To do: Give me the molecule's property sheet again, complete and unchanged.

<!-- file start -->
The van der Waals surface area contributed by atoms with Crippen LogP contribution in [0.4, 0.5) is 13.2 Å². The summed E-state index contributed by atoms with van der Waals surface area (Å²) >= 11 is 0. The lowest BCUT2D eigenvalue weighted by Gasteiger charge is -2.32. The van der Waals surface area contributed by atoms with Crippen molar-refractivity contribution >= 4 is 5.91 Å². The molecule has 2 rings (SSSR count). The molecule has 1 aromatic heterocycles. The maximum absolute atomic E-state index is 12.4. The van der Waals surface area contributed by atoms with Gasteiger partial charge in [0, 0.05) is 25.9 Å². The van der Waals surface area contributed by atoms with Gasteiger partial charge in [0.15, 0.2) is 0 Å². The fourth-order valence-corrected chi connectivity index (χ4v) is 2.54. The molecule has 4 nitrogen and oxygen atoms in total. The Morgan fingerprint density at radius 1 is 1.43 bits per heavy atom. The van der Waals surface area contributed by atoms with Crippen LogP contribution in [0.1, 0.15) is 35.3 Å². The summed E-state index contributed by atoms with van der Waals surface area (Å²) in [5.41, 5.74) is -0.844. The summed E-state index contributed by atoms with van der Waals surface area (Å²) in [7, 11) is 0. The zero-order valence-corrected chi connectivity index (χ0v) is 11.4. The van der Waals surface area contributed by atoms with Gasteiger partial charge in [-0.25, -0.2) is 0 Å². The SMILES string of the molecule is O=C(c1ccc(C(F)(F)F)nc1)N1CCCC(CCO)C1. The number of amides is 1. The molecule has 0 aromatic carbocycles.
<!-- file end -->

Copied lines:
The van der Waals surface area contributed by atoms with Crippen LogP contribution in [0.4, 0.5) is 13.2 Å². The summed E-state index contributed by atoms with van der Waals surface area (Å²) >= 11 is 0. The lowest BCUT2D eigenvalue weighted by Gasteiger charge is -2.32. The van der Waals surface area contributed by atoms with Crippen molar-refractivity contribution >= 4 is 5.91 Å². The molecule has 2 rings (SSSR count). The molecule has 1 aromatic heterocycles. The maximum absolute atomic E-state index is 12.4. The van der Waals surface area contributed by atoms with Gasteiger partial charge in [0, 0.05) is 25.9 Å². The van der Waals surface area contributed by atoms with Gasteiger partial charge in [0.15, 0.2) is 0 Å². The fourth-order valence-corrected chi connectivity index (χ4v) is 2.54. The molecule has 4 nitrogen and oxygen atoms in total. The Morgan fingerprint density at radius 1 is 1.43 bits per heavy atom. The van der Waals surface area contributed by atoms with Crippen LogP contribution in [0.1, 0.15) is 35.3 Å². The summed E-state index contributed by atoms with van der Waals surface area (Å²) in [5.41, 5.74) is -0.844. The summed E-state index contributed by atoms with van der Waals surface area (Å²) in [7, 11) is 0. The zero-order valence-corrected chi connectivity index (χ0v) is 11.4. The van der Waals surface area contributed by atoms with Gasteiger partial charge in [-0.25, -0.2) is 0 Å². The SMILES string of the molecule is O=C(c1ccc(C(F)(F)F)nc1)N1CCCC(CCO)C1. The number of amides is 1. The molecule has 0 aromatic carbocycles.